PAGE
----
In 2008, Doctors Without Borders/Médecins Sans Frontières (MSF) began working in the eastern districts of Jaffarabad and Naseerabad in Pakistan, primarily supporting nutrition programs for children under five years old with a network of mobile clinics and outreach sites. According to the Pakistan Demographic and Health Survey 2012–13, around 45 percent of children under age five show evidence of stunting and 11 percent are wasted and 30 percent are underweight. Malnutrition is a serious concern in the region.
Tufail Ahmad is a Pakistani doctor working in the MSF nutrition program at the District Headquarters Hospital in Dera Murad Jamali, Eastern Baluchistan, Pakistan.
I’ve worked as a doctor with MSF for the past four years. At the MSF clinic in Dera Murad Jamali, I see several malnourished, premature, and sick babies every day. Have you ever seen a newborn baby being given black tea, honey, or herbs right after birth? Have you ever witnessed a mother refusing to breastfeed, convinced the milk could make her child sick? You probably haven’t, but we see such cases all the time in Dera Murad Jamali.
Eastern Baluchistan, where Dera Murad Jamali is located, is an area of Pakistan with dire malnutrition levels. According to Pakistan Demographic and Health Survey 2012–13, around 45 percent of children in the country show evidence of chronic malnutrition or stunting, while 11 percent are acutely malnourished and require urgent treatment. Here in the districts of Naseerabad and Jaffarabad, I would not be surprised if the situation is worse. When I first came to the area to work, I was really shocked.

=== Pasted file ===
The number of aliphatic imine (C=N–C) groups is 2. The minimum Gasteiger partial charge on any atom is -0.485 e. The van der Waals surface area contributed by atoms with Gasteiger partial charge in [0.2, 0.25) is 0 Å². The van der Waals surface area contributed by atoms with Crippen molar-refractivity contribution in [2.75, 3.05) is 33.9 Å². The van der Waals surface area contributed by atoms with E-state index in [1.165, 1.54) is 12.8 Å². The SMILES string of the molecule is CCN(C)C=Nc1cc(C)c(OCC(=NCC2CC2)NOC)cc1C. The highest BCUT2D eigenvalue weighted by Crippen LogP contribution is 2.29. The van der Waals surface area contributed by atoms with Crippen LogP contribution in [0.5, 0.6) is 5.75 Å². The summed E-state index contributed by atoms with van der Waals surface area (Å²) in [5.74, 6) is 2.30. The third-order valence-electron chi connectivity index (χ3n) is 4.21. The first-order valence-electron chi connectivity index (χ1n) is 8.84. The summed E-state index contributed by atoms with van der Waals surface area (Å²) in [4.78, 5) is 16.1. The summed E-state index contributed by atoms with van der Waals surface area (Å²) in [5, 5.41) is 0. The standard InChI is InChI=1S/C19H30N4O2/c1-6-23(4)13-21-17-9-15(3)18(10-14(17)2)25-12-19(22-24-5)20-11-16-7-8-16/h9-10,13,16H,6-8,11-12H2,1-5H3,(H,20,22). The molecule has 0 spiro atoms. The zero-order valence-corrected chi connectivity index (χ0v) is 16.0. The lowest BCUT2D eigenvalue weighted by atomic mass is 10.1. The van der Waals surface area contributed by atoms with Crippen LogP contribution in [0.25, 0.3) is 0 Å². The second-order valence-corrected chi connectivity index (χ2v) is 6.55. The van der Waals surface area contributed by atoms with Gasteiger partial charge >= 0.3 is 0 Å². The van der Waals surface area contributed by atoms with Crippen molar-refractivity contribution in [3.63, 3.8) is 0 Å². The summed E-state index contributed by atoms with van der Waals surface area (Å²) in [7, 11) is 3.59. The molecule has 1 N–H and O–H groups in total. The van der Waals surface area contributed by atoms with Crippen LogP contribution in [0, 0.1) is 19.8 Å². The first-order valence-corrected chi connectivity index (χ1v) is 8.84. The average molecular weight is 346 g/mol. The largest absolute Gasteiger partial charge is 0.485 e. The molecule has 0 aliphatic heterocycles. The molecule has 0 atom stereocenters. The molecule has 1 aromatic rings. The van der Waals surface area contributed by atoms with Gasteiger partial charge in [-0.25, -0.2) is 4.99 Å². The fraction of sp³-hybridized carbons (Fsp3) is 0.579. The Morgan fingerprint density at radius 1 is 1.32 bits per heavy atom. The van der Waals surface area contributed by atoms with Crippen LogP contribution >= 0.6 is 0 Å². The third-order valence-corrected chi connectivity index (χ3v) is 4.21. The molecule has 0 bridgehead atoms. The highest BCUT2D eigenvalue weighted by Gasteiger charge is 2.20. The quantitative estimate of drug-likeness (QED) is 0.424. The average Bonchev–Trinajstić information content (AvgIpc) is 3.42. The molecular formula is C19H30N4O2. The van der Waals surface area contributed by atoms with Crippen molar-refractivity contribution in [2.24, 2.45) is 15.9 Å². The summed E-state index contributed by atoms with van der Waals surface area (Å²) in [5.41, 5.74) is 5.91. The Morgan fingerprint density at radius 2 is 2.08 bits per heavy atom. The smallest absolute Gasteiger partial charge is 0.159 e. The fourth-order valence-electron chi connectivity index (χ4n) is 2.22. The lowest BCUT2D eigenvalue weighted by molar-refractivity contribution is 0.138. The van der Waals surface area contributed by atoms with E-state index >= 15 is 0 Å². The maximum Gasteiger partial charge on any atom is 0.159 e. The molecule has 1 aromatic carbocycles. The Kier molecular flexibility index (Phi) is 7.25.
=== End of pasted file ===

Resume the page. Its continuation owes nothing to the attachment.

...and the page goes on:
In an area where there is no food insecurity, it’s surprising to see so many malnourished children. The main reason is the local health practice. Mothers often work in the fields, meaning they can’t invest as much time in the care of their children. Many women experience consecutive pregnancies and are unable to practice birth spacing, and consequently give birth to premature children. After giving birth to a premature baby, a woman is advised to space out her next pregnancy, but generally that does not happen. Many mothers do not breastfeed, or do not know how to do it properly, and often babies are instead fed black tea, herbs, or powdered milk prepared in an unhygienic way.
I hope these practices change one day. There is an immense need to improve the community’s awareness around good health practices. MSF is working very hard on this.
I still remember when my children were born. It was my wife’s first pregnancy and she was carrying triplets. While I was at work, medical complications forced my wife to give birth to triplets in another town after only 31 weeks of pregnancy. She delivered one girl and two boys, who weighed a mere 1.42, 1.26 and 1.13 kilograms [3.1, 2.8, and 2.5 pounds] respectively. As a doctor, I know it’s hard for babies with such low weight to survive. I was afraid they would die.
The hospital where my wife delivered referred the babies to the MSF nursery in Baluchistan, the only medical facility in the area that can take such premature babies. I found myself suddenly treating my own children.
I treated my children for 26 days. There were ups and down. I saw them getting better day by day. Mother’s milk is always our first choice, and breastfeeding really helps children to gain weight. They survived and started getting healthy. They are 16 months old now and still breastfeed. They are just as healthy as other children.
My children are a true example that even if a child is born prematurely, severely malnourished or with a very low birth weight, they can be saved. But parents must protect their children in the first place by taking them to the hospital on time, giving them breast milk and proper weaning after six months, and avoiding unsafe health practices.
Whenever I see a newborn baby fighting for their life, I am reminded of my own three children. It feels like I am treating my own children every single day.
I want to save them all.